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Daughters-in-law by Joanna Trollope, book reviewSince I first read one of Joanna Trollope’s books back in the early nineteen nineties, she has been one of my favourite authors and I look forward to reading her books with pure pleasure. Having just read her latest book, Daughters-in-Law, I can only describe it as a delight from beginning to end.

Joanna Trollope writes about middle class family life so well. In Daughters-in-Law, we meet Rachel and Anthony Brinkley. Rachel has raised three sons and raised them well which has meant that in return she has received their undivided love and devotion. Their home in Suffolk has always been the hub of all her sons’ lives, but now all three boys are married and Rachel’s daughters in law have minds of their own which that does not always mean fitting in with Rachel’s plans. Rachel ultimately realises that she will need to change unless she wants to risk the loving relationship that she has with her sons and grandchildren.

Throughout Daughters-in-Law, the family goes through many crises. All three sons – Ed, Ralph and Luke – experience difficulties with their marriages and it is mainly because the wives are desperate for their men to sever the apron strings. Ed’s wife Sigrid, takes their daughter with her to her native Sweden without him; Charlotte, Luke’s new bride, falls unexpectedly pregnant and is horrified when Rachel is less than delighted. Worst of all though is when Ralph’s business goes bust and after getting a new job in London, his wife Petra refuses to move with him. In the past Rachel and Anthony would have helped them all out but there comes a time when the men have to stand on their own two feet. Will their marriages survive and will Rachel finally accept that the boys have moved on? That is what I wanted to find out as I devoured the pages of this wonderful book.

“I don’t find many books unputdownable but that is how I felt about Daughters-in-Law.”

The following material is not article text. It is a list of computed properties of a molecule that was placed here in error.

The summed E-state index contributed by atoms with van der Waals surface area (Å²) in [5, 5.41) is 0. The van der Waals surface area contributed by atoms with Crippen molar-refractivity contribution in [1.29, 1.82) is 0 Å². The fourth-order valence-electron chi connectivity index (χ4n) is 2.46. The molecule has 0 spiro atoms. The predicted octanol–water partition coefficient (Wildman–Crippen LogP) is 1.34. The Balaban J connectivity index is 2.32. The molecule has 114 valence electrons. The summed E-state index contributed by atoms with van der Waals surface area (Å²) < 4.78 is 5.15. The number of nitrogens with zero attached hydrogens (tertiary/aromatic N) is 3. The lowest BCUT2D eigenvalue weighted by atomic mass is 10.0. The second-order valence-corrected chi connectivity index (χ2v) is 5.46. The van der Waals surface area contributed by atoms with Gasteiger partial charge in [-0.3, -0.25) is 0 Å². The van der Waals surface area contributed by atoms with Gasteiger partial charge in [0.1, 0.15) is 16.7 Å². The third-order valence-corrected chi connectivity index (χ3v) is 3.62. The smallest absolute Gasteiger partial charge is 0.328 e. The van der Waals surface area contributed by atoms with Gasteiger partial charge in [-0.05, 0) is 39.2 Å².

Daughters-in-Law hooked me in from the very first page and I was rapt until the very last. Joanna Trollope must be very observant as she seems spot on in her observations of family life and the trials and tribulations that accompany it. She describes the situations and the interactions perfectly with a wonderful attention to detail. In fact it is all the little details that she includes that made this book come alive for me. Also, the situations she writes about are very real and so it ensures that you are caught up in the story. I also think that she is brilliant with characterisation. It is very easy to imagine and visualise all of them, especially the three young wives and to sympathise with their despair about the way their husbands always turn to their mother. Equally, one can empathise with Rachel and the way she is finding it so hard to let go. I haven’t made much mention of the male characters who, although also very real, are not as strong as the women. Ultimately, I would say that this is a book about women and especially about the power struggle between different generations.

The book is very well paced and moves seamlessly between the various story lines. I don’t find many books unputdownable but that is how I felt about Daughters-in-Law. This is Joanne Trollope writing at her best, and if you have never read any of her novels, this would be a very good one to start with!

Daughters-in-law by Joanna Trollope
Published by Transworld Books, April 2011

With thanks to Transworld Books for providing a review copy.

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by Joanna Trollope

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